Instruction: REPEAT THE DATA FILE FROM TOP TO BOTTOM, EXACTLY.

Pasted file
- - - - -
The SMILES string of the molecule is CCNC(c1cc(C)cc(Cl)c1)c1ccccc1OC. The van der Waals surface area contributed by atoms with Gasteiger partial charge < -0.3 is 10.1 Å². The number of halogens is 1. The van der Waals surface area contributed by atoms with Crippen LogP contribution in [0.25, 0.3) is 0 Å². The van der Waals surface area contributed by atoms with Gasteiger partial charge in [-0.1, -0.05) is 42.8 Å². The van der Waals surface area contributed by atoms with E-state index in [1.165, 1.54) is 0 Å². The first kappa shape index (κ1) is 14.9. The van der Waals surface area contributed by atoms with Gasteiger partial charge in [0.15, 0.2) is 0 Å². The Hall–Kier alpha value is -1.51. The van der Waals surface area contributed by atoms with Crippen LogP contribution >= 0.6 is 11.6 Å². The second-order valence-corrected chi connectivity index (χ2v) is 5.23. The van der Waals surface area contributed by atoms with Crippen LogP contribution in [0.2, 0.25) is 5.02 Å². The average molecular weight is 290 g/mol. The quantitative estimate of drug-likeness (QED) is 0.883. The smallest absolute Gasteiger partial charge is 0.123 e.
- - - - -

The SMILES string of the molecule is CCNC(c1cc(C)cc(Cl)c1)c1ccccc1OC. The van der Waals surface area contributed by atoms with Gasteiger partial charge < -0.3 is 10.1 Å². The number of halogens is 1. The van der Waals surface area contributed by atoms with Crippen LogP contribution in [0.25, 0.3) is 0 Å². The van der Waals surface area contributed by atoms with Gasteiger partial charge in [-0.1, -0.05) is 42.8 Å². The van der Waals surface area contributed by atoms with E-state index in [1.165, 1.54) is 0 Å². The first kappa shape index (κ1) is 14.9. The van der Waals surface area contributed by atoms with Gasteiger partial charge in [0.15, 0.2) is 0 Å². The Hall–Kier alpha value is -1.51. The van der Waals surface area contributed by atoms with Crippen LogP contribution >= 0.6 is 11.6 Å². The second-order valence-corrected chi connectivity index (χ2v) is 5.23. The van der Waals surface area contributed by atoms with Crippen LogP contribution in [0.2, 0.25) is 5.02 Å². The average molecular weight is 290 g/mol. The quantitative estimate of drug-likeness (QED) is 0.883. The smallest absolute Gasteiger partial charge is 0.123 e.